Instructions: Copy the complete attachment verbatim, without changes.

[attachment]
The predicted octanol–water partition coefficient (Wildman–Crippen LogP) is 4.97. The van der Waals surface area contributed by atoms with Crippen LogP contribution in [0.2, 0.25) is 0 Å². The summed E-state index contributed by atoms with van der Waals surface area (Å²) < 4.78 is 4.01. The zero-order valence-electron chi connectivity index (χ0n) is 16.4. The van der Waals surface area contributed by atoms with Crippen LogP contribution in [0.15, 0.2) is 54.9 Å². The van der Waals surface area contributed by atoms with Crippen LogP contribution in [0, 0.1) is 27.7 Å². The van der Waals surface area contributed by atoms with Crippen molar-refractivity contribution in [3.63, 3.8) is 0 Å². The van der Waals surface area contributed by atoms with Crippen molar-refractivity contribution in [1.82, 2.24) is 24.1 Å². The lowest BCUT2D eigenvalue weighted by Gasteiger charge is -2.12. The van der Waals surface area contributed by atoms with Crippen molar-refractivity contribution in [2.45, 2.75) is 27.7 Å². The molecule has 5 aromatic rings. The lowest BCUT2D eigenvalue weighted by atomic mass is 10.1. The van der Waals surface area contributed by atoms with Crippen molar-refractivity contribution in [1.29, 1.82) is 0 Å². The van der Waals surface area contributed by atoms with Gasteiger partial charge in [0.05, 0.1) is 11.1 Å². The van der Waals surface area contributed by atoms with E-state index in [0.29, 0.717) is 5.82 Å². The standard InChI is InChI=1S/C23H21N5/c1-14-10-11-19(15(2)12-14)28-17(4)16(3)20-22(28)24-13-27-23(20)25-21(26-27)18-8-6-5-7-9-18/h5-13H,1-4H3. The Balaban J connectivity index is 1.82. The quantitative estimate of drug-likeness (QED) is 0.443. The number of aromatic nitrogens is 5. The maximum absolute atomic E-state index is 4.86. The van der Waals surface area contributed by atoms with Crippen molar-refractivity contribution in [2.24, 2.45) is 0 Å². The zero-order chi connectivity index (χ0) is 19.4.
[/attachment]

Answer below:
The predicted octanol–water partition coefficient (Wildman–Crippen LogP) is 4.97. The van der Waals surface area contributed by atoms with Crippen LogP contribution in [0.2, 0.25) is 0 Å². The summed E-state index contributed by atoms with van der Waals surface area (Å²) < 4.78 is 4.01. The zero-order valence-electron chi connectivity index (χ0n) is 16.4. The van der Waals surface area contributed by atoms with Crippen LogP contribution in [0.15, 0.2) is 54.9 Å². The van der Waals surface area contributed by atoms with Crippen LogP contribution in [0, 0.1) is 27.7 Å². The van der Waals surface area contributed by atoms with Crippen molar-refractivity contribution in [3.63, 3.8) is 0 Å². The van der Waals surface area contributed by atoms with Crippen molar-refractivity contribution in [1.82, 2.24) is 24.1 Å². The lowest BCUT2D eigenvalue weighted by Gasteiger charge is -2.12. The van der Waals surface area contributed by atoms with Crippen molar-refractivity contribution in [2.45, 2.75) is 27.7 Å². The molecule has 5 aromatic rings. The lowest BCUT2D eigenvalue weighted by atomic mass is 10.1. The van der Waals surface area contributed by atoms with Crippen molar-refractivity contribution in [1.29, 1.82) is 0 Å². The van der Waals surface area contributed by atoms with Gasteiger partial charge in [0.05, 0.1) is 11.1 Å². The van der Waals surface area contributed by atoms with E-state index in [0.29, 0.717) is 5.82 Å². The standard InChI is InChI=1S/C23H21N5/c1-14-10-11-19(15(2)12-14)28-17(4)16(3)20-22(28)24-13-27-23(20)25-21(26-27)18-8-6-5-7-9-18/h5-13H,1-4H3. The Balaban J connectivity index is 1.82. The quantitative estimate of drug-likeness (QED) is 0.443. The number of aromatic nitrogens is 5. The maximum absolute atomic E-state index is 4.86. The van der Waals surface area contributed by atoms with Crippen molar-refractivity contribution in [2.24, 2.45) is 0 Å². The zero-order chi connectivity index (χ0) is 19.4.